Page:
Pittsburgh Supercomputing Center helps uncover trade sneaks

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The conventional thinking on Wall Street had been that traders who buy and sell so-called odd lots -- less than 100 shares of a stock -- were small investors not worthy of much regulatory attention.

It turns out that was not entirely accurate.

Using Pittsburgh Supercomputing Center's powerful Blacklight computer, researchers have uncovered data that shows an alarming pattern in which some of the largest and most sophisticated traders have been systematically buying and selling shares of stock in odd lots in order to stay beneath the radar and avoid having their trades be noticed by securities regulators or other traders.

The findings have led the New York Stock Exchange, the Nasdaq stock exchange and the Financial Industry Regulatory Authority to redefine how the securities industry tracks small stock trades. Previously, odd-lot transactions did not have to be reported to regulators. But new rules that go into effect in October will require that all trades be reported.

"The Supercomputing Center has played a role in this important decision," said Ralph Roskies, scientific director at the Supercomputing Center in Oakland.

Researchers Mao Ye and Chen Yao of the University of Illinois Urbana-Champaign and Maureen O'Hara from Cornell University used the Supercomputing Center for their research on odd-lot trading that took place on the Nasdaq stock exchange.

They found that with the emergence of high-priced stocks such as Google ($904 a share) where trading a round lot requires an investment of $900,000 or more, odd lots make up a significant fraction of the trades and should be included in the official record of data that is reported in the Trade and Quote Database, which is used to study asset prices, trading and investor behavior.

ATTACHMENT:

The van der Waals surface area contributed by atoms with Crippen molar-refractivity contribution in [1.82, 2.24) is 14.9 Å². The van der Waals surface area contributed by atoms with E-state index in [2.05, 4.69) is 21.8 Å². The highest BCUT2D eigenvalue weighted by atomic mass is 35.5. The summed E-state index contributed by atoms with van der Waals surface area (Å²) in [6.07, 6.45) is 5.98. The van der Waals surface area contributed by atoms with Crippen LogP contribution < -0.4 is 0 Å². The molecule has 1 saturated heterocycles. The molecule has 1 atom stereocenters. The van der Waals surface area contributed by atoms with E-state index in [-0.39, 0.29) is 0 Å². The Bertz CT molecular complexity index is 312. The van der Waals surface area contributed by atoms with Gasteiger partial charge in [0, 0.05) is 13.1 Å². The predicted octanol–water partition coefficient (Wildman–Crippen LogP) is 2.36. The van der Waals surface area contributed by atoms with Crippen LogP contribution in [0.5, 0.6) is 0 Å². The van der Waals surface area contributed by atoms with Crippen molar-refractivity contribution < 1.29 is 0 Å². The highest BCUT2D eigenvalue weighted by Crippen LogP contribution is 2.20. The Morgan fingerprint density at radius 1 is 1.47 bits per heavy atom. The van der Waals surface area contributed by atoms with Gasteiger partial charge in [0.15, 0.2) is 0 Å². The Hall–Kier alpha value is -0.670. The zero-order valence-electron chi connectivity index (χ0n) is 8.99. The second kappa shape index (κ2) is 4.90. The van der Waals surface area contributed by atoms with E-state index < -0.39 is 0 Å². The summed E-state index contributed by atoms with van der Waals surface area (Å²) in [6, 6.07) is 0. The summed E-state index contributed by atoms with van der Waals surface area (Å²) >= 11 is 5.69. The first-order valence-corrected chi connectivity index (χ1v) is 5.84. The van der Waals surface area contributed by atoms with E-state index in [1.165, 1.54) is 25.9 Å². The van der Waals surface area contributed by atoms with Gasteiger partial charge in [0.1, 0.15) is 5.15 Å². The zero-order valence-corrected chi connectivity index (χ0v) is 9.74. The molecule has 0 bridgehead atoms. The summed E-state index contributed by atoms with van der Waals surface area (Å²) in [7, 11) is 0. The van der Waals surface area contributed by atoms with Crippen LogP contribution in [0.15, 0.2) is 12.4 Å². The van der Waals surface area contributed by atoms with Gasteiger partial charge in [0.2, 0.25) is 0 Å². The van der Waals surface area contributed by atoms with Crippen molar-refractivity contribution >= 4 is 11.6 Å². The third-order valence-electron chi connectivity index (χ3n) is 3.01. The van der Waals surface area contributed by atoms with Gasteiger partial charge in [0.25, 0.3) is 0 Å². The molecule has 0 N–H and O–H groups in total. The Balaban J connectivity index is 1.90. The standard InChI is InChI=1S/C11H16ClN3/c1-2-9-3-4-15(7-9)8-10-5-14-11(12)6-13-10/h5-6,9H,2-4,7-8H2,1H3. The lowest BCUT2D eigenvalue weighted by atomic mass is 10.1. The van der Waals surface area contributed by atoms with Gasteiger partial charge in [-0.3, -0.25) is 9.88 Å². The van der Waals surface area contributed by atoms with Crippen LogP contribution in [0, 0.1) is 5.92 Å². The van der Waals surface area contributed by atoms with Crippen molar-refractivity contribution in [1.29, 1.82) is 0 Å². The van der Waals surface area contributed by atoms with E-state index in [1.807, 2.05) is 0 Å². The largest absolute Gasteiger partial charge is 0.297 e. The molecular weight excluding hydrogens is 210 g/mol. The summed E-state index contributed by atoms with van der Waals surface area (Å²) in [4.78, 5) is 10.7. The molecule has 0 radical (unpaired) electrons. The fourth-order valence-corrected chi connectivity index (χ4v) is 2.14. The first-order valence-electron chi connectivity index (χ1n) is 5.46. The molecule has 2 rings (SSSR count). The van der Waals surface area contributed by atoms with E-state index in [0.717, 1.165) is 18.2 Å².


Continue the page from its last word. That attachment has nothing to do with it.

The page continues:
"For every 100 trades of Google, 52 to 53 of them are in the form of odd lots," Mr. Ye said. "There are more missing trades than trades you can see. In terms of volume, more than 20 percent of the trading volume [among all stocks] is missing" in the official count.

"In the U.S., they care a lot about transparency of the market," he said. "The new rule change will remove a kind of darkness we cannot see that we never realized was there."

Nasdaq officials worked closely with the researchers by allowing them to compute trading data on a special set of 120 stocks from 2008 to 2009 and for a one-week period in February 2010. They found the exclusion of odd-lot trades resulted in a median 19 percent of missing trades per stock, but for some stocks the missing trades were as high as 66 percent of total transactions.

"Nasdaq is pleased to have supported the university research that led to odd-lot trades being shown to the public," said Frank Hatheway, chief economist at Nasdaq. "We strongly believe in transparency and in research to make the markets better. Allowing investors to see trades of all sizes, not just big trades, helps everyone know how much their stocks are worth and even lets people see their own trades go by on the ticker."

Hedge fund manager Timothy Skyes said there is a reason why traders have exploited the odd-lot system to camouflage their moves.

"Traders, especially big and successful ones, don't want other people knowing their trades," said Mr. Sykes, author of "An American Hedge Fund" and CEO of Millionaire Media, based in Miami.

"They don't want to give away their secrets or show their hand as Wall Street is very competitive and other traders attack when they smell blood," he said. "So for example, if a big trader is known to have a large position in a stock that is tanking and other traders know this trader's hedge fund is in trouble, they will smell the blood and short sell the stock to make this trader's loss grow, thus forcing him to sell more sooner, thus forcing the stock down and profiting from this one trader's demise.

"Or, if everyone knows a trader is short a stock that is doing well after let's say the company reports great earnings, they will buy the stock just to create a short squeeze to force this trader to buy to cover his position and thus pressure the stock, unnaturally, higher and reaping the rewards," Mr. Sykes said.

"Transparency is the future of finance so anyone who tries to hide from it will go the way of dinosaurs."

businessnews

Tim Grant: tgrant@post-gazette.com or 412-263-1591.


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